Hollywood and the armed services – two things that complement each other very nicely, believe it or not! Some actors just play parts in war films, but many Hollywood stars took it further than just making movies. Whether storming the beaches, riding high above Fortress Europe, or just enlisting for duty in general, these actors made a choice to fight for America!
71%. That was the mortality rate for WWII bomber crews. So, basically a death sentence. Yet Mr. Jimmy Stewart chose to enlist in the Army Air Force as part of a bomber crew, having obtained his pilot's license prewar. Crews needed to fly twenty-five missions to rotate home. Stewart ended World War II as a colonel, led a B-24 squadron, and was awarded the Distinguished Flying Cross twice. He eventually retired from the military in the 1960s.
Best known as Star Trek's Mr. Spock, Nimoy's pointy-eared role put his name on the map. But many fans don't know that Nimoy was a veteran. He was in the U.S. Army for eighteen months from 1953-1955, rising to the rank of sergeant. Nimoy entered service after a short stint at Boston College. The future Vulcan was part of the "Special Services Division" and he wrote, narrated, or performed shows for the troops. Live long and prosper!
"Frankly my dear, I don't give a damn," is one of the most iconic movie quotes in cinematic history. But before Clark Gable laid the smack down with that classic line in Gone with the Wind, he'd answered the call to duty in 1942. Gable attended flight training and functioned as a waist gunner on a B-17 Flying Fortress. Ironically, he didn't seem afraid of death so much as capture, worried those damn Nazis might throw him in a cage to display him like some sick trophy.
Whether he's Paul Kersey in "Death Wish" or "The Mechanic," Bronson almost always played gruff, hard-hitting roles. But why was he so good at being such a badass? First off, Bronson worked as a coal miner before his 1943 military enlistment. He then decided to go ahead and survive the air war against Japan. Bronson was a B-29 nose gunner, a very dangerous job for which he got injured during combat. Discharged in 1945, he received the Purple Heart and went on to bring his badassery to the big screen.
The quintessential bad guy or crusty officer in so many amazing flicks, Marvin starred in classics like the "Magnificent Seven" and "The Dirty Dozen." But before his stardom on the silver screen, he joined the Marines at 18. His first action was the Battle of Saipan in 1944. The fierce fighting killed most of his unit and some damn sniper hit him in the butt, severing a sciatic nerve. Ouch! The injury kept him out for the rest of the war but he took home a Purple Heart for his troubles.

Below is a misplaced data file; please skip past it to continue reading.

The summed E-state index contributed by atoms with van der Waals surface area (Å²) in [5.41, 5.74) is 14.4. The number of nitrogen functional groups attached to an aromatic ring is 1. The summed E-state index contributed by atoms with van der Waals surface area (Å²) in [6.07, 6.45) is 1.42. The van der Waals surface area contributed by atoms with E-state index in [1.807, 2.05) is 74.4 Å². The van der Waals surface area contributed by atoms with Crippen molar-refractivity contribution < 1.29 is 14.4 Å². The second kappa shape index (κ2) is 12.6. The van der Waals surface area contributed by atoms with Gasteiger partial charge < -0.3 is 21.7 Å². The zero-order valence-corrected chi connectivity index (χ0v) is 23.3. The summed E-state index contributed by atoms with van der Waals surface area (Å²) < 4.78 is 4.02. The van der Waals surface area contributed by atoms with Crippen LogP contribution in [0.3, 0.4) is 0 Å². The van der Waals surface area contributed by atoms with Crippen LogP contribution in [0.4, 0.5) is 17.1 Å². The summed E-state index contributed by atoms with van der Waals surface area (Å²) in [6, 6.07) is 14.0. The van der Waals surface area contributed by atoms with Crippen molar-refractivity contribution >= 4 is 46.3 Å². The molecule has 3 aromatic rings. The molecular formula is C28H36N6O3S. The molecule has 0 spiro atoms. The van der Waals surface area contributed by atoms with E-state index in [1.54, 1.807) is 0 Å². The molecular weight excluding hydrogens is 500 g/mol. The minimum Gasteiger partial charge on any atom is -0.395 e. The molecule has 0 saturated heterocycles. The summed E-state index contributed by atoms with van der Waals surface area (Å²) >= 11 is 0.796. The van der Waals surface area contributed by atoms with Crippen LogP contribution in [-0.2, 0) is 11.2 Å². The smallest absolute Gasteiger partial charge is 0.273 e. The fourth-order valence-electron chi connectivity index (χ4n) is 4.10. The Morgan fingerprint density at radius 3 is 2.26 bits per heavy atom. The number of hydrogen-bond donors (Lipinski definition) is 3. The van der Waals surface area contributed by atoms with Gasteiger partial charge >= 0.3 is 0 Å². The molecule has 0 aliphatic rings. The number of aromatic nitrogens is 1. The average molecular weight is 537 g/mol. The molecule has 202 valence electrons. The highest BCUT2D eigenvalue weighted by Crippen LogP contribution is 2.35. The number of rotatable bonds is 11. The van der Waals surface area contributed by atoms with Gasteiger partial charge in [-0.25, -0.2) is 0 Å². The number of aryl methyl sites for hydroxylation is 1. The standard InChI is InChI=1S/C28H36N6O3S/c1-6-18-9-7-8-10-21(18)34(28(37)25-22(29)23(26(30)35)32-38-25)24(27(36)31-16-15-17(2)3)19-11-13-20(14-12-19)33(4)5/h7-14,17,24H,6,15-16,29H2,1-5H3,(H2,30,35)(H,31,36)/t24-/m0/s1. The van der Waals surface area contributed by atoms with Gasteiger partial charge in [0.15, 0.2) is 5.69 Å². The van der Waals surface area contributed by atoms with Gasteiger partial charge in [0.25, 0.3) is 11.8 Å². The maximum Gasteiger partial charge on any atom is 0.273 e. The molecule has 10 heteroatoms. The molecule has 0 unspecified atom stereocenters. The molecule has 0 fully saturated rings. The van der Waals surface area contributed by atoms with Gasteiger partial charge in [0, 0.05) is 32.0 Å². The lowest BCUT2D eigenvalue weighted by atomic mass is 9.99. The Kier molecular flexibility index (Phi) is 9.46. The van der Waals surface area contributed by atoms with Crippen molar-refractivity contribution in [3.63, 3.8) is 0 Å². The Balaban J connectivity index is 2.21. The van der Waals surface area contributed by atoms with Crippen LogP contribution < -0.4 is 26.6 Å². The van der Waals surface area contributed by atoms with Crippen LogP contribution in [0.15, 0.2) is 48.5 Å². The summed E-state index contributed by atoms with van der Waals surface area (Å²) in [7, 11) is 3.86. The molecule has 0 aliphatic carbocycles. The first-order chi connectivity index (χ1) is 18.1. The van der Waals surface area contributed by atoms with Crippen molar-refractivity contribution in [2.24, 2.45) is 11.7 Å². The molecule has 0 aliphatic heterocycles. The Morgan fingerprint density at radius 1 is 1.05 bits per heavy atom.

Forever linked to "Cool Hand Luke" and "Butch Cassidy and the Sundance Kid," Newman also served in the Navy. In 1942, he entered Yale's Navy V-12 program for future pilots, but his colorblindness cut that career short before it started. Undeterred, he stayed on and was assigned as a gunner in a torpedo bomber while serving on the USS Bunker Hill. His military career came to a close in 1946 with an honorable discharge as a petty officer.
The motorcycle chase in "The Great Escape" is one of Hollywood's most spectacular escape scenes. Steve McQueen had a penchant for playing tough guy leading roles, such as in that film and, of course, the unforgettable classic "Bullitt". McQueen grew up under difficult circumstances, reared by bad parents and growing up for a time in reform school. His early life instilled a rebel nature that never left him, even while he served in the Marines from 1947 to 1951. Busted in rank seven times, he also spent time in the brig. Still, he received an honorable discharge and went on to focus on his acting.
Driver played the son of Han Solo in one of his most prominent roles, but most folks don't know he is was in the Marines before that, serving from 2001 to 2003. Due to an exercise injury, Driver's time in the Corps was cut short, but once a Marine, always a Marine! He and his wife founded the non-profit Arts in the Armed Forces with the goal of giving entertainment in the form of plays and stage shows for the troops!
Not even the King could avoid Uncle Sam. Elvis became eligible for the draft in 1958 at 21. He could have gone the easy route, sticking to entertainment gigs, but he chose not to. Mad that "people expected [him] to mess up," he proved them wrong by serving in both the U.S. and Germany. The King never stopped making music, though. He recorded several songs during leave and was ultimately discharged in 1960 at the rank of sergeant.